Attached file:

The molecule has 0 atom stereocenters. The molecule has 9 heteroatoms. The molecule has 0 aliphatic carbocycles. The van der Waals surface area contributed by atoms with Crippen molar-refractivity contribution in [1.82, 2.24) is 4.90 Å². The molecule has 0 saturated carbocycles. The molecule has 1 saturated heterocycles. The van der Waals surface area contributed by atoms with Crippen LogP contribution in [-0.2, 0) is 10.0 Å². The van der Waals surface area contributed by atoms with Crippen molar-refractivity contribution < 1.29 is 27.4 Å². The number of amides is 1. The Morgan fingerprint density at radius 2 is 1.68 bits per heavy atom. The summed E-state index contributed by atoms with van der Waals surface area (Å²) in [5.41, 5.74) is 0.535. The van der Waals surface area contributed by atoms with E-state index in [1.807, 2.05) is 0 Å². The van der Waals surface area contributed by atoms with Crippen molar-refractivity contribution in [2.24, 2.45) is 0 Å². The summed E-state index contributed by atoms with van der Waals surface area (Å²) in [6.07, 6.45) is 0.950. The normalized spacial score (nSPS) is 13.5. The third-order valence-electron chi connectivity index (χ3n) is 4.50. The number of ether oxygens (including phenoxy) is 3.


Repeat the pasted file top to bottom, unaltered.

The molecule has 0 atom stereocenters. The molecule has 9 heteroatoms. The molecule has 0 aliphatic carbocycles. The van der Waals surface area contributed by atoms with Crippen molar-refractivity contribution in [1.82, 2.24) is 4.90 Å². The molecule has 0 saturated carbocycles. The molecule has 1 saturated heterocycles. The van der Waals surface area contributed by atoms with Crippen LogP contribution in [-0.2, 0) is 10.0 Å². The van der Waals surface area contributed by atoms with Crippen molar-refractivity contribution < 1.29 is 27.4 Å². The number of amides is 1. The Morgan fingerprint density at radius 2 is 1.68 bits per heavy atom. The summed E-state index contributed by atoms with van der Waals surface area (Å²) in [5.41, 5.74) is 0.535. The van der Waals surface area contributed by atoms with E-state index in [1.807, 2.05) is 0 Å². The van der Waals surface area contributed by atoms with Crippen molar-refractivity contribution in [2.24, 2.45) is 0 Å². The summed E-state index contributed by atoms with van der Waals surface area (Å²) in [6.07, 6.45) is 0.950. The normalized spacial score (nSPS) is 13.5. The third-order valence-electron chi connectivity index (χ3n) is 4.50. The number of ether oxygens (including phenoxy) is 3.